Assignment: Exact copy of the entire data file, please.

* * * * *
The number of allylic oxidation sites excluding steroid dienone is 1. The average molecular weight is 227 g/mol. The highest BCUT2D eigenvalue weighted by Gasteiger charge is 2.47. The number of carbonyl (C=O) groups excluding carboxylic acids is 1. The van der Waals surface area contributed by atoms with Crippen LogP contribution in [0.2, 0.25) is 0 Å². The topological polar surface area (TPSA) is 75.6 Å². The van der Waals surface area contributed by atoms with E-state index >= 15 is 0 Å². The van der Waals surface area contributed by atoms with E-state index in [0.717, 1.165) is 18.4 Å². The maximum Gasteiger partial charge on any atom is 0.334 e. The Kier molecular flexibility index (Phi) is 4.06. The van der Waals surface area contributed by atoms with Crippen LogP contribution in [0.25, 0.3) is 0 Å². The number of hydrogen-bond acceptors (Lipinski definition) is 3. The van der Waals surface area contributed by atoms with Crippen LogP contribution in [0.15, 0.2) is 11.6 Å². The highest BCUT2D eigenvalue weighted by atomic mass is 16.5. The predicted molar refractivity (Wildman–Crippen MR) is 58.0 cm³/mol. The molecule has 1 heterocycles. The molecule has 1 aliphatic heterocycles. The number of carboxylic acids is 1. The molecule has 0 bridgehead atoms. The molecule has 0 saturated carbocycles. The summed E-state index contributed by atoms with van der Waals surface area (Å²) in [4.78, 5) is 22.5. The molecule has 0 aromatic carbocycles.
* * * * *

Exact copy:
The number of allylic oxidation sites excluding steroid dienone is 1. The average molecular weight is 227 g/mol. The highest BCUT2D eigenvalue weighted by Gasteiger charge is 2.47. The number of carbonyl (C=O) groups excluding carboxylic acids is 1. The van der Waals surface area contributed by atoms with Crippen LogP contribution in [0.2, 0.25) is 0 Å². The topological polar surface area (TPSA) is 75.6 Å². The van der Waals surface area contributed by atoms with E-state index >= 15 is 0 Å². The van der Waals surface area contributed by atoms with E-state index in [0.717, 1.165) is 18.4 Å². The maximum Gasteiger partial charge on any atom is 0.334 e. The Kier molecular flexibility index (Phi) is 4.06. The van der Waals surface area contributed by atoms with Crippen LogP contribution in [0.25, 0.3) is 0 Å². The number of hydrogen-bond acceptors (Lipinski definition) is 3. The van der Waals surface area contributed by atoms with Crippen LogP contribution in [0.15, 0.2) is 11.6 Å². The highest BCUT2D eigenvalue weighted by atomic mass is 16.5. The predicted molar refractivity (Wildman–Crippen MR) is 58.0 cm³/mol. The molecule has 1 heterocycles. The molecule has 1 aliphatic heterocycles. The number of carboxylic acids is 1. The molecule has 0 bridgehead atoms. The molecule has 0 saturated carbocycles. The summed E-state index contributed by atoms with van der Waals surface area (Å²) in [4.78, 5) is 22.5. The molecule has 0 aromatic carbocycles.